I know that there will be very good products being produced there but anyone that remembers my posts from a few years ago may recall that I seem to attract all the dud ones so I really want to avoid the disappointments that I've had in the past.

So, so far I have:
  • Hegner
    Killinger
    Wivamac
    Maybe Jet

Are there any other manufacturers outside of China still building quality lathes?

I suppose as well, that I could look at old Graduates etc. is that a good road to go down?
 

Blister

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I suppose as well, that I could look at old Graduates etc. is that a good road to go down?
I would advise against this :(

They have no great capacity and are fairly low spindle height , most adult turners have them mounted on either steel or cement blocks
I think the reason for lack of height is because most were intended for school use in the good old days before HSE :wink:

Much better machines available with more modern functions :wink:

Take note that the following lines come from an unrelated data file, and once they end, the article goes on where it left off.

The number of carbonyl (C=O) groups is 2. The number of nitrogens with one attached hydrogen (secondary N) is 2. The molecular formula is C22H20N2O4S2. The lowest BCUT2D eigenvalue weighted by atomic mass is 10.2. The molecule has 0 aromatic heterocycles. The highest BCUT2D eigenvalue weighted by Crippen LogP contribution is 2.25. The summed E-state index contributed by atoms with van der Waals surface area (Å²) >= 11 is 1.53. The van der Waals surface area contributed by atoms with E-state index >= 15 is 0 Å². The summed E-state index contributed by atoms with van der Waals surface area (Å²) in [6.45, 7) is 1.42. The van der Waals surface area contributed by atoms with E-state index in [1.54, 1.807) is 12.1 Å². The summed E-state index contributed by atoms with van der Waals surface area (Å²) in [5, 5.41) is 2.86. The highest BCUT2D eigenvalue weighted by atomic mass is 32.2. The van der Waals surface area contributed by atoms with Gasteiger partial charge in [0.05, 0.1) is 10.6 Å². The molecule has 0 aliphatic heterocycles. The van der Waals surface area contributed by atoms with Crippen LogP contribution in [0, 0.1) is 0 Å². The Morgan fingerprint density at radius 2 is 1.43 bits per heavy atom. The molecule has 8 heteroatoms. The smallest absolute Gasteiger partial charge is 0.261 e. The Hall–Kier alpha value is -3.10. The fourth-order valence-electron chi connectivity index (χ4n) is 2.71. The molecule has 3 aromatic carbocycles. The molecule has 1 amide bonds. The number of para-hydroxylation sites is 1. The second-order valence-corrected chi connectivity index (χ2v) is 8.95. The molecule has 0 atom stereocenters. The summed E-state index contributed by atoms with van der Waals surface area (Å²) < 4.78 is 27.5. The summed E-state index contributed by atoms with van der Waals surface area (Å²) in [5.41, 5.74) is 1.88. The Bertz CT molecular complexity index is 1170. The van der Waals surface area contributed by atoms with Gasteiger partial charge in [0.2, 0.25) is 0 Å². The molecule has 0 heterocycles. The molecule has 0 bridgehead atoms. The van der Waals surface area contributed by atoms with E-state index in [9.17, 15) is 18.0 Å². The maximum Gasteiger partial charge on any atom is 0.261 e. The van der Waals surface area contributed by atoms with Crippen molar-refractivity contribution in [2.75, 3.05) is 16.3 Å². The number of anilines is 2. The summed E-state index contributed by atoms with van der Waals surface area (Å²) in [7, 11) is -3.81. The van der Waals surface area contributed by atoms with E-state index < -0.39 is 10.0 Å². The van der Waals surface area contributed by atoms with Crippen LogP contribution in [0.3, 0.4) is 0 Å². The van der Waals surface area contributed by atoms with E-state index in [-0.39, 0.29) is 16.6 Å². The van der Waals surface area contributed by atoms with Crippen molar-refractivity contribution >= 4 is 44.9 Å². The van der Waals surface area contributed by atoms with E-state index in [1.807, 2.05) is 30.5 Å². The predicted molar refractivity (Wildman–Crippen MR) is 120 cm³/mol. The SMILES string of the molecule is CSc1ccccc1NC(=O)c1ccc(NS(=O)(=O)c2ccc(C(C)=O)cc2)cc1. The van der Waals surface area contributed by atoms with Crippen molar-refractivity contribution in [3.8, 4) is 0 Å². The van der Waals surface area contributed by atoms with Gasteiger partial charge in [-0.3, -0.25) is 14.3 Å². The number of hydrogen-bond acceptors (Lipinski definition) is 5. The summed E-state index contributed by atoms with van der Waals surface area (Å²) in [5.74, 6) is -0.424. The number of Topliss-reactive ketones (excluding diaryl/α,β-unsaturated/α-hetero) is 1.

wallace

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How about going old with a Wadkin RS, with huge capacity and then put a frequency inverter for variable speed.
Mark
 

Spindle

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Hi

i suppose it's horses for courses, I've owned a Chinese lathe, (Clarke), which I replaced with a Record CL3 which I have upgraded to CL4+ :wink: . Great lathe for spindle turning and offset bowls but if your interest is in large bowls this isn't for you. Don't know where the Record is currently manufactured but I've nothing but praise for mine.

Regards Mick
 

myturn

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I have the Killinger 1400SE floor mounted on its stand and am extremely happy with it. I doubt I'll ever buy another lathe as it does all I want and has a fairly compact footprint (which was one of my main criteria as it has to share my garage with loads of other things).

It is extremely well made and smooth and quite in operation. You wouldn't be disappointed by the quality of engineering and finish. The head swivels 360° and locks in any position, speed is variable down to 0rpm. I've fitted the Vicmarc VL175 Outboard Bowl Rest to it as I didn't like the Killinger one which is fixed in position, the Vicmarc just swings out of the way behind the headstock.